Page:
We've collaborated with the folks over at streamlit on this announcement. If you're interested in the lessons we've learned while making rasalit, you can read all about it on this blogpost hosted on the streamlit blog.
Rasa actively researches and shares practical algorithms that can handle natural language tasks, but exploring algorithms in this space brings a few unique challenges.
We can only benchmark on datasets that are openly available. If there is any private data in a conversation, it can’t be shared. That excludes many meaningful datasets. We’re also limited in the languages we can use in our benchmarking datasets. We’ve done our best to integrate many open-source tools for non-English deployments, but we still need to rely on our community for feedback.
To address this, we’ve been looking for a meaningful tool to give to our community that makes it easy to explore and investigate trained Rasa models interactively. If we can make it easy for users to inspect their pipelines, we also make it easier for people to give feedback on specific parts.
Rasalit is a command-line app that can be installed with pip via GitHub. When you run it you’ll be able to select different apps to run.
> python -m rasalit --help Usage: rasalit [OPTIONS] COMMAND [ARGS]... Helper Views for Rasa NLU Options: --help Show this message and exit. Commands: overview diet-explorer live-nlu nlu-cluster spelling version
Let’s highlight some of the views that are at your disposal.
The first view we made for Rasalit handles visualizing grid-search results. You can run cross-validation from the command line in Rasa, but our plugin now makes it easy to get an overview of the scores too.
> python -m rasalit overview --folder gridresults --port 8501
Rasa NLU Playground
The second app allows users to interact directly with a pre-trained Rasa model. You get an overview of the intent confidence and any detected entities.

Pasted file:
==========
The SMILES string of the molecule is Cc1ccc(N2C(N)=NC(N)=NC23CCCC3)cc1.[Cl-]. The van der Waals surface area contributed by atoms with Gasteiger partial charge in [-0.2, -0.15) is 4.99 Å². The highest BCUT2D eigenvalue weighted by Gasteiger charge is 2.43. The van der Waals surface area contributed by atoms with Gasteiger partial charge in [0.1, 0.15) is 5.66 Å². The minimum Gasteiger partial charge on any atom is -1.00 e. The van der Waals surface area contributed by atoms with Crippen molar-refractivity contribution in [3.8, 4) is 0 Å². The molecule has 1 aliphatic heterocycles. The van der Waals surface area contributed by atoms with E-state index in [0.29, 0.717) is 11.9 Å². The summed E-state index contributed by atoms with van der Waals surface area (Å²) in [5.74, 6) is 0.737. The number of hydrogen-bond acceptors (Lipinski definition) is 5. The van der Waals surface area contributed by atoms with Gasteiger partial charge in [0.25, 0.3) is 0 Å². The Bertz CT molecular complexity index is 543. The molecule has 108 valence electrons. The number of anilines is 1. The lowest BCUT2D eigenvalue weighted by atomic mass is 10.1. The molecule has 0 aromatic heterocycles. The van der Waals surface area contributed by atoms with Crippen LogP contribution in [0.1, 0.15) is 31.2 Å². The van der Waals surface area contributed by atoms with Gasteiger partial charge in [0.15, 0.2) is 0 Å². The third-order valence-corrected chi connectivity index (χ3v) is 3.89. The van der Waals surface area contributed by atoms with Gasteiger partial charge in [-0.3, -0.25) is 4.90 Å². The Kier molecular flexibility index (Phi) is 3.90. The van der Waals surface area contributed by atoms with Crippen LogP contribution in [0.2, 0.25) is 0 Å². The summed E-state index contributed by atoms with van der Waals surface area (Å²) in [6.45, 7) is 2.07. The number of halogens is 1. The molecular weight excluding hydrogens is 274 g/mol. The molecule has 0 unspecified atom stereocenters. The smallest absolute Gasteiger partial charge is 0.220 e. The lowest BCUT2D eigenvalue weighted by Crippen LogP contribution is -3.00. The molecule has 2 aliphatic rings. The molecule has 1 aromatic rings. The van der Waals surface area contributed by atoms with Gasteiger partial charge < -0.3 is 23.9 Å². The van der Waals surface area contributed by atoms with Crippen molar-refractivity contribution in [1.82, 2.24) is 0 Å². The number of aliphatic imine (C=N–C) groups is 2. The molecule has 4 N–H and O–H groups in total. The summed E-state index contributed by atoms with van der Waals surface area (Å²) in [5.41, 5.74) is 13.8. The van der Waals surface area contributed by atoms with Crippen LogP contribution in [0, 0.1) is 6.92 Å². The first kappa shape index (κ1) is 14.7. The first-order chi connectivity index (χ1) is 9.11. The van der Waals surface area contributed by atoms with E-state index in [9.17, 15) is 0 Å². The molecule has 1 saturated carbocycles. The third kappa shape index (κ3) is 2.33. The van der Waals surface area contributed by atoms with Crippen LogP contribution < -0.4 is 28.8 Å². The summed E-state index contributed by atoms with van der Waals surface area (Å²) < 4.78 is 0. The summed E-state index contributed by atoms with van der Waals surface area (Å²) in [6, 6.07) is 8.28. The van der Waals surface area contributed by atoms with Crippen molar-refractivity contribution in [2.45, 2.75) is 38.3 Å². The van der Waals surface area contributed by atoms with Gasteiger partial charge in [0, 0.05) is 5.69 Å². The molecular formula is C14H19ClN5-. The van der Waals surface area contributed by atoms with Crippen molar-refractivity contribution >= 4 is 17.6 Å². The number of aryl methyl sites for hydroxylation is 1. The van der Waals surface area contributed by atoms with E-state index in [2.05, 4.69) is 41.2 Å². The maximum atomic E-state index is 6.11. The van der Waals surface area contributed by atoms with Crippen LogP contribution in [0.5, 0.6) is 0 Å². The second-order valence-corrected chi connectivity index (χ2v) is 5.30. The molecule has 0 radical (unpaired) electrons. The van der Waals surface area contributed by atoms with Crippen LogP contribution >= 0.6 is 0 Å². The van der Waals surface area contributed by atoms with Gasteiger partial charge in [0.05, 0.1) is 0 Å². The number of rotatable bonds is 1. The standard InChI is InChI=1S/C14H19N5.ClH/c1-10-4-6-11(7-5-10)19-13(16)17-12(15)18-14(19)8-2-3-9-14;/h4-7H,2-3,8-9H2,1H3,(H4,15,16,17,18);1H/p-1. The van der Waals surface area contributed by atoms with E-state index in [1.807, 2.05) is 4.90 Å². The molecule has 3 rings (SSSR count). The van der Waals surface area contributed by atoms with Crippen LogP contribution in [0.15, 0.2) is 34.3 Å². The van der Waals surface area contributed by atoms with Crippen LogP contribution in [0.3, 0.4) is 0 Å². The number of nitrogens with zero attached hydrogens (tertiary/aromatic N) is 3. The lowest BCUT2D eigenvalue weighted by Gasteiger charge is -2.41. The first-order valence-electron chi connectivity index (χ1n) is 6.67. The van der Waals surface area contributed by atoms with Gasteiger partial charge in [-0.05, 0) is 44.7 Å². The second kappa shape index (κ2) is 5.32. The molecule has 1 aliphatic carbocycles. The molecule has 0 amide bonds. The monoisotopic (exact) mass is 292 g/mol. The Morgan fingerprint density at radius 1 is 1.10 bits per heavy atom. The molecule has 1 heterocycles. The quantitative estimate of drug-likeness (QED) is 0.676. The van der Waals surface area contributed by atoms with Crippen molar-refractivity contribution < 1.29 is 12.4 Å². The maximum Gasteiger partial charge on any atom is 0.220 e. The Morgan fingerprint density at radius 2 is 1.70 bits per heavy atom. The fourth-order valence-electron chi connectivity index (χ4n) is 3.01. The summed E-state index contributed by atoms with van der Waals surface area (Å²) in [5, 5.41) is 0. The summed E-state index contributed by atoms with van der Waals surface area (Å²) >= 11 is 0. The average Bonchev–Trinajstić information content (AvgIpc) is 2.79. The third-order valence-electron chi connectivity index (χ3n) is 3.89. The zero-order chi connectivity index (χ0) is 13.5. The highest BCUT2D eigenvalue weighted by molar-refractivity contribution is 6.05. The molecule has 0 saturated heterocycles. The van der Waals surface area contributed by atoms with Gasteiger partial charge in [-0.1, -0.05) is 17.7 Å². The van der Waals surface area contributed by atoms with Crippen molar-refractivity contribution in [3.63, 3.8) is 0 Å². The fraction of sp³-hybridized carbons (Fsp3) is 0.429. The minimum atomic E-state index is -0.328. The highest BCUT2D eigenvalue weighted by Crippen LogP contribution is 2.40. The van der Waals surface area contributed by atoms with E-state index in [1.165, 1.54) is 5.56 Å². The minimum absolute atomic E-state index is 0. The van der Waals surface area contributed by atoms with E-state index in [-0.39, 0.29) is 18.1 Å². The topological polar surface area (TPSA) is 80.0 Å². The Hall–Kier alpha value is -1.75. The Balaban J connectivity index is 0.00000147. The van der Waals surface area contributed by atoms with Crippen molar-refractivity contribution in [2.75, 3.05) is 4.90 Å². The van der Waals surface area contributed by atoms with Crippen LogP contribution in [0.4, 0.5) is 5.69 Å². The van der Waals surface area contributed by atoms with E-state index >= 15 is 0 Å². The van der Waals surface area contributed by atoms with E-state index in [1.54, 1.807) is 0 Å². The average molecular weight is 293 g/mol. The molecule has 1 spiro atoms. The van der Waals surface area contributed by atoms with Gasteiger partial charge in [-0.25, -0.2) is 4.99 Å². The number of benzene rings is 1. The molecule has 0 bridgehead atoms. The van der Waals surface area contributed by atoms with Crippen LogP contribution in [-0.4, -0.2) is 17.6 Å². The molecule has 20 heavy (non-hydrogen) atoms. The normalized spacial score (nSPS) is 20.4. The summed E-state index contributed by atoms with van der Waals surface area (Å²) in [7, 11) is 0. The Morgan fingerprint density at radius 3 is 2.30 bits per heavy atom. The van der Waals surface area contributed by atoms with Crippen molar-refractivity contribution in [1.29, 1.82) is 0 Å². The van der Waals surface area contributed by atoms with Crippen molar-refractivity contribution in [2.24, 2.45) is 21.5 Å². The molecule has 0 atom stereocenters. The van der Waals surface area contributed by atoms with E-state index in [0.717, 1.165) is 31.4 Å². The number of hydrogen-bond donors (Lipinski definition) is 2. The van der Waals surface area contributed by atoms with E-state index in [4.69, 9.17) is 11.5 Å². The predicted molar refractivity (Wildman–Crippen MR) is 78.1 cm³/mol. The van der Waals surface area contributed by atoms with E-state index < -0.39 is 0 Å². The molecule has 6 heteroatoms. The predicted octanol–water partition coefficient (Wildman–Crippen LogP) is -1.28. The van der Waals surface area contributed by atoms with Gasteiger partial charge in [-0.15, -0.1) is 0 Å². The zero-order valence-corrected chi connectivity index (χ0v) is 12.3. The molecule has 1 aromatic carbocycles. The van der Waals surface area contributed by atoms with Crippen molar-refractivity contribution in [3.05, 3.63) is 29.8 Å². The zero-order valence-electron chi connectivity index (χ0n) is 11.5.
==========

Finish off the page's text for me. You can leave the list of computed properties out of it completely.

We’ve also added charts that visualize the classifier’s internal attention mechanism. To keep the overview simple, we’ve hidden these details.
An neat beta feature from Streamlit can hide details via the expander component. That means we can add detailed features for our research team while still keeping the app distraction-free for the general community.
Effects from Spelling
There’s also a spelling robustness checker in Rasalit, which simulates spelling errors on a text that you give it. It will show you how robust your trained models are against typos.
Finally, we’ve also added a tool for folks who are just getting started with their virtual assistants. Some users might already have some unlabelled training data and might just be curious to explore the clusters in them.
For this use case, we’ve built a text clustering demo. It uses a light version of the universal sentence encoder to cluster text together. You can pass it a text file, maybe one that might contain intents, after which the clusters in the text can be explored interactively.
Try it Out
Rasalit started out as an experiment but recently surpassed 100 stars on GitHub. That means Rasalit isn’t just used by our research team anymore, it’s also being picked up by the larger Rasa community.
Curios to try rasalit? You can find the documentation on GitHub. We’d love to receive any feedback on the tool. Especially if you feel like there’s a view missing we’d be especially keen to hear from you.